| property as you seem to be proposing. I'm not sure what the answer is;
| there's a tension between the use of tables as objects and as simple
| tables.

I agree with your observation. Tables are multipurpose in Lua and need not be an
array/vector or an associative array, they can be both at once. This is the
reason why I would like "n" renamed or replaced with setn(). I'm not sure what
the better solution is either. I think I'm starting to come down on the side of
setn(). If "n" is renamed there is still potential for a clash. As far as I can
see "n"/lua_getn() is used as an optimisation and should probably be better
hidden.

| I think that if you're likely to want a key called "n", then you shouldn't
| be putting it in a getn-able table (which is generally a list). It's
| sometimes nice to be able to put a list and other elements in the same
| table, but unnecessary.

The functionality is there to mix it and it is often convenient to use. It's
almost encouraged! eg. FnBlah{ 1,2,3 ; n="bill" } . Why should I have to design
round a clumsily named table member variable?

N




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Re: getn

Reuben Thomas-5
> | I think that if you're likely to want a key called "n", then you shouldn't
> | be putting it in a getn-able table (which is generally a list). It's
> | sometimes nice to be able to put a list and other elements in the same
> | table, but unnecessary.
> 
> The functionality is there to mix it and it is often convenient to use. It's
> almost encouraged! eg. FnBlah{ 1,2,3 ; n="bill" } . Why should I have to design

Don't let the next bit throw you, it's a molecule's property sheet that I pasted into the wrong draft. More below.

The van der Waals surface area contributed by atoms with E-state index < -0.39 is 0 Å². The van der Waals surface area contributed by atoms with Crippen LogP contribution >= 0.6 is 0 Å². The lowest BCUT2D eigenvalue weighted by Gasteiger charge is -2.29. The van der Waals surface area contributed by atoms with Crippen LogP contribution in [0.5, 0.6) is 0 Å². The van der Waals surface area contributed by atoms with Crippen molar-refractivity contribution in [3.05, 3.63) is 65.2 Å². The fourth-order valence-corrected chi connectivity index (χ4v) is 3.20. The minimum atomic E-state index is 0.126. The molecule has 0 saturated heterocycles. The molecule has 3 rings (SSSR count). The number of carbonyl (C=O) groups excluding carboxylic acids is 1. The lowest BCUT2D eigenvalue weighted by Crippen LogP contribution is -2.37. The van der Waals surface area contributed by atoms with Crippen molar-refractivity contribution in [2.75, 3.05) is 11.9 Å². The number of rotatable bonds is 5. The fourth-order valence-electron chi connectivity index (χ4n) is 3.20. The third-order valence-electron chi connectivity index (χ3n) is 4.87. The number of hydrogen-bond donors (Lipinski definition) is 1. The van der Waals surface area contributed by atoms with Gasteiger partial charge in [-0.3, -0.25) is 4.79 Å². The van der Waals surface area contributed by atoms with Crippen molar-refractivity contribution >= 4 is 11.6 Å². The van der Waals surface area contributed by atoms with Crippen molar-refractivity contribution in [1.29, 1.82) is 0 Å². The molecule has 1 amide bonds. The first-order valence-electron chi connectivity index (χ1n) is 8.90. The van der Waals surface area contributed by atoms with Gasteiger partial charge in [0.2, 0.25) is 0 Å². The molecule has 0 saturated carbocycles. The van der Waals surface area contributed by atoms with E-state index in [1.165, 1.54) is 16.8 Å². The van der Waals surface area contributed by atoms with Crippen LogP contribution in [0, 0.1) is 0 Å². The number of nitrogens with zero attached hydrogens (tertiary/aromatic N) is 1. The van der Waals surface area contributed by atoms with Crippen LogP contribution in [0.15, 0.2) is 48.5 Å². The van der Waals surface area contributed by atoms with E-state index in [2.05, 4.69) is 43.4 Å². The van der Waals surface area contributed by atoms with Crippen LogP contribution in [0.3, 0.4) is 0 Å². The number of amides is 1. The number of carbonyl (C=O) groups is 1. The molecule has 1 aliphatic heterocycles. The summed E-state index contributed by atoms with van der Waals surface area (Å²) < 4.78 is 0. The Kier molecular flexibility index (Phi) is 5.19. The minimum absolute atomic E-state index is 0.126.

> round a clumsily named table member variable?

Equally, why should the number of number-keyed items in a table be
special? I think it's probably better not to encourage this form of
programming (perhaps by dropping support for the syntax you give
above; I've certainly never used it).

-- 
http://sc3d.org/rrt/
Si hoc legere scis nimium eruditionis habes (Anon)

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Re: getn

Nick Trout-2
| > | I think that if you're likely to want a key called "n", then you shouldn't
| > | be putting it in a getn-able table (which is generally a list). It's
| > | sometimes nice to be able to put a list and other elements in the same
| > | table, but unnecessary.
| >
| > The functionality is there to mix it and it is often convenient to use. It's
| > almost encouraged! eg. FnBlah{ 1,2,3 ; n="bill" } . Why should I have to
design
| > round a clumsily named table member variable?
|
| Equally, why should the number of number-keyed items in a table be
| special? I think it's probably better not to encourage this form of
| programming (perhaps by dropping support for the syntax you give
| above; I've certainly never used it).


Are we moving onto a discussion about programming style now? :-) The fact is the
language supports this syntax, and from the look of other postings today it is
used. I dont have a problem with this mixed functionality really, all I would
like is for "n" to be renamed (eg. "__n__" better but not perfect) or setn() to
be added (probably better).

N


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Re: getn (poll)

Nick Trout-2
Hi, this is just an experiment really. It may not produce any meaningful results
(I imagine through lack of interest ;-). Yahoo groups can manage polls. I have
started one wrt the table.n question, perhaps you would like to cast a vote.
Please visit:

http://groups.yahoo.com/group/lua-l/polls

Nick